Next she ran the regression equation shown in Appendix A, The results had not been promising. The regression had an intercept of $200,000 which reflected the fixed costs of operations, and a slope of only $300. When Denise had seen the print out, she was clearly upset.

"This will just not do, Tracy, this will just not do. I told those guys that we could do this, that we could get the numbers to work properly for them. If we can’t deliver for them, we’ll never get another contract."

The resulting silence was broken by Denise again. "You were able to do miracles on this type of stuff in school, I mean, can’t you fix the data?"

Tracy spoke slowly. "Well, the data does have some ‘irregularities’ in it. I could do some ‘data-trimming’ on it and see what effect that has. But if we do this, we’ll have to supply both equations and provide a rationale for the second equation."

"Well, see what you can do. Our whole future is riding on this one!"

"Oh, and Tracy, it’s probably not a good idea to supply two different equations or any kind of crappy statistics rationale. The guys at Raditech said they wanted it simple and powerful. The senior staff at Beer Unlimited are expecting our results, already. I told them that, based upon my own observation of the data, that the slope would be at least $700. Besides, they probably can’t figure it out anyway. The only ones who would challenge this are the microbrewers and, with luck, they’ll never figure it out."

Tracy returned to the data. After carefully examining it, she decided that she would eliminate the stores at Moose Factory, Timmons, Sioux Lookout, Dryden, Grand Bend, Kingston, and Collingwood as being not representative. She reran the regression again.

If you were Tracy, what would you do?

Other Management Accounting cases:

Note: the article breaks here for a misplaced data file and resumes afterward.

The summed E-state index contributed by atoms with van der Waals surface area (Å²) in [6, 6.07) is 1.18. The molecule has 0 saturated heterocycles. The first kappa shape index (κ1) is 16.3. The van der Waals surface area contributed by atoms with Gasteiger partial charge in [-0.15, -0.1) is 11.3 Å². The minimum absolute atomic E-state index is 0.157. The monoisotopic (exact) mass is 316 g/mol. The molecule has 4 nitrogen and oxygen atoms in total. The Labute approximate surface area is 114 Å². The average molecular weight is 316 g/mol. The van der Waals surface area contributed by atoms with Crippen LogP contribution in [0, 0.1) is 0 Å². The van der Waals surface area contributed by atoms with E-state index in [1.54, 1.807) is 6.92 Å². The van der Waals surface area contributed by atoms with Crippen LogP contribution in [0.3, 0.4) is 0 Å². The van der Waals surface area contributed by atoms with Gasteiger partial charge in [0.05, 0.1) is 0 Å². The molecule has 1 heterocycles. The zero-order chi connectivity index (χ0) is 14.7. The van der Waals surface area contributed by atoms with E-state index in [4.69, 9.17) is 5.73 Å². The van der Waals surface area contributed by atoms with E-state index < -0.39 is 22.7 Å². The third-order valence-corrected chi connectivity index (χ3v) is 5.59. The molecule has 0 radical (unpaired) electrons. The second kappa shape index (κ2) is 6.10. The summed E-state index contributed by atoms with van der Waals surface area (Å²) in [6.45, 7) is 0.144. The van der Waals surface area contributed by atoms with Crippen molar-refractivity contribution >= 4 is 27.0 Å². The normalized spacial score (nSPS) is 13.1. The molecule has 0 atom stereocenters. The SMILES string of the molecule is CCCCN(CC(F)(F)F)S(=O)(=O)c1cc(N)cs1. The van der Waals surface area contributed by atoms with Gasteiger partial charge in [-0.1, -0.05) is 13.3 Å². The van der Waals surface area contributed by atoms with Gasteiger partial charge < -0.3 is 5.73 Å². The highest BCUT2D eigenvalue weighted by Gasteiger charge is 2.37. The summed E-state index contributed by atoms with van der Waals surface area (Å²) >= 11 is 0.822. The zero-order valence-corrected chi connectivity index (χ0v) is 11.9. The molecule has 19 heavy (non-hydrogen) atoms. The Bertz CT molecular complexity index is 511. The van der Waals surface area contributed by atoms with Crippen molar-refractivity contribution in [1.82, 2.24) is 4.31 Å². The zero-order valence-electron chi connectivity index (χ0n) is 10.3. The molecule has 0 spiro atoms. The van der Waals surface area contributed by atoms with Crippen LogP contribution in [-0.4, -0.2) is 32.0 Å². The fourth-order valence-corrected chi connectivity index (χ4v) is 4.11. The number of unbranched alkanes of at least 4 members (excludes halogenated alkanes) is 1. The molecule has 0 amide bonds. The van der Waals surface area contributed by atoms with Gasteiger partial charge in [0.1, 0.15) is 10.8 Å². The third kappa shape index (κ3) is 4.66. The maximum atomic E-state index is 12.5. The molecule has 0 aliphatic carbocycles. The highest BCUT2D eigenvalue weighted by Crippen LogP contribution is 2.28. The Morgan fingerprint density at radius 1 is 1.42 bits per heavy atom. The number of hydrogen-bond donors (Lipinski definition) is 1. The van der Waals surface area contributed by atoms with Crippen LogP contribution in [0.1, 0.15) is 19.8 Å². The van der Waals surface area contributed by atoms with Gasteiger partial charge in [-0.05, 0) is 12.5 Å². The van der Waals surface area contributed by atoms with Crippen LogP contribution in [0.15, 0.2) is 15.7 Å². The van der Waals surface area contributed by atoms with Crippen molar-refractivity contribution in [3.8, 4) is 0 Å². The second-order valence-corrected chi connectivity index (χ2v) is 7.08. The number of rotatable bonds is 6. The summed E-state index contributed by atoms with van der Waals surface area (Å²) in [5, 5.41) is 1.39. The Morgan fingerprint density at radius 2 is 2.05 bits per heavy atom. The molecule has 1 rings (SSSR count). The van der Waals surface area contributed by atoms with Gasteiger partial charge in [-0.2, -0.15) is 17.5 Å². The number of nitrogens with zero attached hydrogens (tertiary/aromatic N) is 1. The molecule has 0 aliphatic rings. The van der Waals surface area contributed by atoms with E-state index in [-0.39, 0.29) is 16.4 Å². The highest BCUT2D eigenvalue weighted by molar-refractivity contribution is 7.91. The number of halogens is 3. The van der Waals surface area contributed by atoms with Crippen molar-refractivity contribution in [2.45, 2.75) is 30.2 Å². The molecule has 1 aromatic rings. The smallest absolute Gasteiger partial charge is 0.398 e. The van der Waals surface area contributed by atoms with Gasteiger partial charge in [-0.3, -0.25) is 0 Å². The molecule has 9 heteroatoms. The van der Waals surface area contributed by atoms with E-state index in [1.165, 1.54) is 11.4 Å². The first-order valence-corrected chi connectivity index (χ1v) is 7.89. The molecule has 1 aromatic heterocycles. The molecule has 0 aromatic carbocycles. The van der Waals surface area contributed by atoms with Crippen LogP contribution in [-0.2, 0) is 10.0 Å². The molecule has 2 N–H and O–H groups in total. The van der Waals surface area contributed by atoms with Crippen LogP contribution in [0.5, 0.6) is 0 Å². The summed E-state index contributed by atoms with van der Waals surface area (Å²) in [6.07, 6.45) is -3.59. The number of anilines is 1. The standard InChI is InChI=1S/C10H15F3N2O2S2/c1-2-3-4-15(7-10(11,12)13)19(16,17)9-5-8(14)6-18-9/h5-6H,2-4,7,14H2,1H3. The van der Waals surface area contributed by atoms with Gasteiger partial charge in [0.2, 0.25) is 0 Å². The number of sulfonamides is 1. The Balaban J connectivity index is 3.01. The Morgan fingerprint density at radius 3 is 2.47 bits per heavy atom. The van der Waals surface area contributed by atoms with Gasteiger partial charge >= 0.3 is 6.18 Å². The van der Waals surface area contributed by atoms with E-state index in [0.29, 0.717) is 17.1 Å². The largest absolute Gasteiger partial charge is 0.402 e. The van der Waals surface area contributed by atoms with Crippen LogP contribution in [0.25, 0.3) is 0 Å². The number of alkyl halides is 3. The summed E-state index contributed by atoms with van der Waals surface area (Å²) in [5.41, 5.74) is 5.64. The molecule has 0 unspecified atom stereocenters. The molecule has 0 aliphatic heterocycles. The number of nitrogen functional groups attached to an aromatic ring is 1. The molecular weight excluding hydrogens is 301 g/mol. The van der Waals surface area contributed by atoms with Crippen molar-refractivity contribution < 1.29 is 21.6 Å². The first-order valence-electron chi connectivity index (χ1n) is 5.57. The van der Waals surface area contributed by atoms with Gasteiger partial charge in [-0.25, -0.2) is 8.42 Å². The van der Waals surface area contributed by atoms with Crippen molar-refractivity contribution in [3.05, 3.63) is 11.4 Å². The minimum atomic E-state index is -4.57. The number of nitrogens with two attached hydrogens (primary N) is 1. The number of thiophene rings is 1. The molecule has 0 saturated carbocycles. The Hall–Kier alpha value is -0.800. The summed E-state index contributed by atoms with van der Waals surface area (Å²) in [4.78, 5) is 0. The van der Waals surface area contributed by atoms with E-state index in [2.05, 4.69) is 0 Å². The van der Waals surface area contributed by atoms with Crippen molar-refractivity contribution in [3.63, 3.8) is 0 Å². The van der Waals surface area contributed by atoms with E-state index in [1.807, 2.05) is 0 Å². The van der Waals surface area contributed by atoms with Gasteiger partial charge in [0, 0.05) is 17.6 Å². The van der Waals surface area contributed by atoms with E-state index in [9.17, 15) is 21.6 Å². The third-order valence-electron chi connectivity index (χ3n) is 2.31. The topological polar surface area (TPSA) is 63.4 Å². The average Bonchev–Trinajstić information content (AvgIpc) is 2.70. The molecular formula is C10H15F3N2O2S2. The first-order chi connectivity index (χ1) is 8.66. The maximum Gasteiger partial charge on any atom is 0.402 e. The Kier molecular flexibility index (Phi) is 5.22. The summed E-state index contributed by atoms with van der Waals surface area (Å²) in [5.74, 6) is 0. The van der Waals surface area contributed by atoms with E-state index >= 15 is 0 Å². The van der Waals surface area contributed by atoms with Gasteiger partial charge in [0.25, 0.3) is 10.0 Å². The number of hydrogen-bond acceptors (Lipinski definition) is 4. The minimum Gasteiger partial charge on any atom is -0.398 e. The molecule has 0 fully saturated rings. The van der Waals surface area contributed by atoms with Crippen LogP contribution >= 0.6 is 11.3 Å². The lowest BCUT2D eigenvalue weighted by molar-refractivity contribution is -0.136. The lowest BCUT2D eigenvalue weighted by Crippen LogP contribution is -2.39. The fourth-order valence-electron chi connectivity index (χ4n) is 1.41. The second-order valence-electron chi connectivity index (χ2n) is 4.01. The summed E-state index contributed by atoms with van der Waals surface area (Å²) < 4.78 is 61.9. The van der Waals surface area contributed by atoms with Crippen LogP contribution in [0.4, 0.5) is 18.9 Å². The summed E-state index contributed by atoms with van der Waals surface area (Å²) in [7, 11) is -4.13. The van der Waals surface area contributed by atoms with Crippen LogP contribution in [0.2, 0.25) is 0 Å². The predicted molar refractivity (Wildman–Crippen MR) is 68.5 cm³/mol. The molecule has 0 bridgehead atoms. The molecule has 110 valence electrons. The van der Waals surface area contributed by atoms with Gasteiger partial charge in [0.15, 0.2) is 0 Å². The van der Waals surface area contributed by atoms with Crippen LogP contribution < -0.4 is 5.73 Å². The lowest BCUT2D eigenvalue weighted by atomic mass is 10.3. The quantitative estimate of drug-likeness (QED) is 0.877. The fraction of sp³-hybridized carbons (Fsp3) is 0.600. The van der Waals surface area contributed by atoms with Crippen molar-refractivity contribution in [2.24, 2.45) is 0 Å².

Appendix A

Plot of Outliers

Regression Equation

Y= A + BX + E

where Y = Total Operating Cost

A = Fixed Cost of Operations

B = Cost per Brand

X = Number of Brands

E = Error Term

Cost of brands

Appendix B

Observation Characteristics Representative Stores Rationale
Low number of brands, high costs of operations Moose Factory, Timmons, Sioux Lookout, Dryden These stores are all in remote, northerly locations. As a result, they have fewer brands since transportation costs (borne by the brewer) stops delivery of all but the national brands. At the same time, costs are also high because of the remote location, the high staffing costs, and the energy costs.
Large number of brands, high costs of operations Toronto, Hamilton, Ottawa, London, Windsor, Thunder Bay These stores are all in major metropolitan centres. As a result, they have many brands (many microbrewers are located there or can obtain enough sales to make it worthwhile to sell there). At the same time, costs are high because of the big city lease costs and the high staffing costs.
Large number of brands, low cost of operations Grand Bend, Kingston, Collingwood, These stores are all in major tourist areas. As a result, they have many brands (since these are prime locations to introduce new products to potential customers). At the same time, costs are low because the site is seasonal, and the rental and other operational costs are extremely low during the off season.
Small number of brands, low cost of operations Peterborough, Listowel, Smith Falls, Welland These stores are all in small towns and villages. As a result, they have few brands (unless a microbrewer is located right in town, the stores handle only national brands). At the same time, costs are low because of the small town setting.